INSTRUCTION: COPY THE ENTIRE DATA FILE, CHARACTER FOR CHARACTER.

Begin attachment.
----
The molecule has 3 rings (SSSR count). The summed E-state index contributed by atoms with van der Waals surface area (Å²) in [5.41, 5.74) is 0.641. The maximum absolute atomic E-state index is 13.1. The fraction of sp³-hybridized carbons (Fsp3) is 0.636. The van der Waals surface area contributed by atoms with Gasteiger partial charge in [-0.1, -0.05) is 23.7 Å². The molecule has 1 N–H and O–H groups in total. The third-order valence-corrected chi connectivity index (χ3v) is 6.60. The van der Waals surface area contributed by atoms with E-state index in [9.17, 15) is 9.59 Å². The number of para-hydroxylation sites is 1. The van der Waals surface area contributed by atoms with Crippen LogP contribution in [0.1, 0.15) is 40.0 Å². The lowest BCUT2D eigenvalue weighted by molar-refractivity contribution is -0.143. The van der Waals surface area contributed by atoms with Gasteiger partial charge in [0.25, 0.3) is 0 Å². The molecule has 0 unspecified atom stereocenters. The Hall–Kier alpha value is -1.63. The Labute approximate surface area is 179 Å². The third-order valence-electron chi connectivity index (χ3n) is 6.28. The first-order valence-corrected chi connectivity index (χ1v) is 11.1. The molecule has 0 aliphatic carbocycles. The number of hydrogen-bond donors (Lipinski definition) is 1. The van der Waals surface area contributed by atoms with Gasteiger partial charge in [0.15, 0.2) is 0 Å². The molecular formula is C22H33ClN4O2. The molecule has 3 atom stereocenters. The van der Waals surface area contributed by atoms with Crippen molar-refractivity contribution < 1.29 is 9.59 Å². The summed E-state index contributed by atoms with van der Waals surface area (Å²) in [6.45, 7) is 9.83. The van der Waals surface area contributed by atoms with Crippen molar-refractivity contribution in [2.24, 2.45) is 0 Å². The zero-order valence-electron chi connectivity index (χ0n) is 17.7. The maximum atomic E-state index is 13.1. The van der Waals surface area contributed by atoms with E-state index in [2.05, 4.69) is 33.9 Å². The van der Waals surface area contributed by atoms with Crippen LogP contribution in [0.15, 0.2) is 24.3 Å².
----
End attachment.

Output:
The molecule has 3 rings (SSSR count). The summed E-state index contributed by atoms with van der Waals surface area (Å²) in [5.41, 5.74) is 0.641. The maximum absolute atomic E-state index is 13.1. The fraction of sp³-hybridized carbons (Fsp3) is 0.636. The van der Waals surface area contributed by atoms with Gasteiger partial charge in [-0.1, -0.05) is 23.7 Å². The molecule has 1 N–H and O–H groups in total. The third-order valence-corrected chi connectivity index (χ3v) is 6.60. The van der Waals surface area contributed by atoms with E-state index in [9.17, 15) is 9.59 Å². The number of para-hydroxylation sites is 1. The van der Waals surface area contributed by atoms with Crippen LogP contribution in [0.1, 0.15) is 40.0 Å². The lowest BCUT2D eigenvalue weighted by molar-refractivity contribution is -0.143. The van der Waals surface area contributed by atoms with Gasteiger partial charge in [0.25, 0.3) is 0 Å². The molecule has 0 unspecified atom stereocenters. The Hall–Kier alpha value is -1.63. The Labute approximate surface area is 179 Å². The third-order valence-electron chi connectivity index (χ3n) is 6.28. The first-order valence-corrected chi connectivity index (χ1v) is 11.1. The molecule has 0 aliphatic carbocycles. The number of hydrogen-bond donors (Lipinski definition) is 1. The van der Waals surface area contributed by atoms with Gasteiger partial charge in [0.15, 0.2) is 0 Å². The molecular formula is C22H33ClN4O2. The molecule has 3 atom stereocenters. The van der Waals surface area contributed by atoms with Crippen molar-refractivity contribution < 1.29 is 9.59 Å². The summed E-state index contributed by atoms with van der Waals surface area (Å²) in [6.45, 7) is 9.83. The van der Waals surface area contributed by atoms with Crippen molar-refractivity contribution in [2.24, 2.45) is 0 Å². The zero-order valence-electron chi connectivity index (χ0n) is 17.7. The maximum atomic E-state index is 13.1. The van der Waals surface area contributed by atoms with E-state index in [2.05, 4.69) is 33.9 Å². The van der Waals surface area contributed by atoms with Crippen LogP contribution in [0.15, 0.2) is 24.3 Å².